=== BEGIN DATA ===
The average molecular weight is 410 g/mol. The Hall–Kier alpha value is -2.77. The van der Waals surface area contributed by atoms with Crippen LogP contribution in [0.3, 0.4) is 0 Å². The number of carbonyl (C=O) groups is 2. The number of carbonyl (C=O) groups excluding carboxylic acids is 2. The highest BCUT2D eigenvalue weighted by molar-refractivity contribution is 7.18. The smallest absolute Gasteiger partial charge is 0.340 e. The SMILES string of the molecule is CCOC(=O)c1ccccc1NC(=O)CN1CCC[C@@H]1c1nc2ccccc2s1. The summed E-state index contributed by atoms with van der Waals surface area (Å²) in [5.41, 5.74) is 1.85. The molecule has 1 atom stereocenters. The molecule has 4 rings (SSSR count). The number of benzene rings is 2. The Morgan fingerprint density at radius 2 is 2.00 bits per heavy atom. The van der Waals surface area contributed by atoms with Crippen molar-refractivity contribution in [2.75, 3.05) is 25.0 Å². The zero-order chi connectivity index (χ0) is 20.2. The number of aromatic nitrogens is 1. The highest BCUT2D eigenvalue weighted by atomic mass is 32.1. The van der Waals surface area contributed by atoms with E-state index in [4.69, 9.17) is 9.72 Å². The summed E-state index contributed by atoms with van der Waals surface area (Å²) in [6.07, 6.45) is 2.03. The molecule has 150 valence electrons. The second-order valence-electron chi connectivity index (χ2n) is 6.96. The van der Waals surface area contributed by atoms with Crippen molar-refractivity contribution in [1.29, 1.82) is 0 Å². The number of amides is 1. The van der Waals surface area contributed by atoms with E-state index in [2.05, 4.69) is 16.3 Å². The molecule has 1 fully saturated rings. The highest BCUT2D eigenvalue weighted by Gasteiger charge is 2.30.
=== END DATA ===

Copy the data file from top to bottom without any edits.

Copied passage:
The average molecular weight is 410 g/mol. The Hall–Kier alpha value is -2.77. The van der Waals surface area contributed by atoms with Crippen LogP contribution in [0.3, 0.4) is 0 Å². The number of carbonyl (C=O) groups is 2. The number of carbonyl (C=O) groups excluding carboxylic acids is 2. The highest BCUT2D eigenvalue weighted by molar-refractivity contribution is 7.18. The smallest absolute Gasteiger partial charge is 0.340 e. The SMILES string of the molecule is CCOC(=O)c1ccccc1NC(=O)CN1CCC[C@@H]1c1nc2ccccc2s1. The summed E-state index contributed by atoms with van der Waals surface area (Å²) in [5.41, 5.74) is 1.85. The molecule has 1 atom stereocenters. The molecule has 4 rings (SSSR count). The number of benzene rings is 2. The Morgan fingerprint density at radius 2 is 2.00 bits per heavy atom. The van der Waals surface area contributed by atoms with Crippen molar-refractivity contribution in [2.75, 3.05) is 25.0 Å². The zero-order chi connectivity index (χ0) is 20.2. The number of aromatic nitrogens is 1. The highest BCUT2D eigenvalue weighted by atomic mass is 32.1. The van der Waals surface area contributed by atoms with E-state index in [4.69, 9.17) is 9.72 Å². The summed E-state index contributed by atoms with van der Waals surface area (Å²) in [6.07, 6.45) is 2.03. The molecule has 150 valence electrons. The second-order valence-electron chi connectivity index (χ2n) is 6.96. The van der Waals surface area contributed by atoms with Crippen molar-refractivity contribution in [1.29, 1.82) is 0 Å². The number of amides is 1. The van der Waals surface area contributed by atoms with E-state index in [2.05, 4.69) is 16.3 Å². The molecule has 1 fully saturated rings. The highest BCUT2D eigenvalue weighted by Gasteiger charge is 2.30.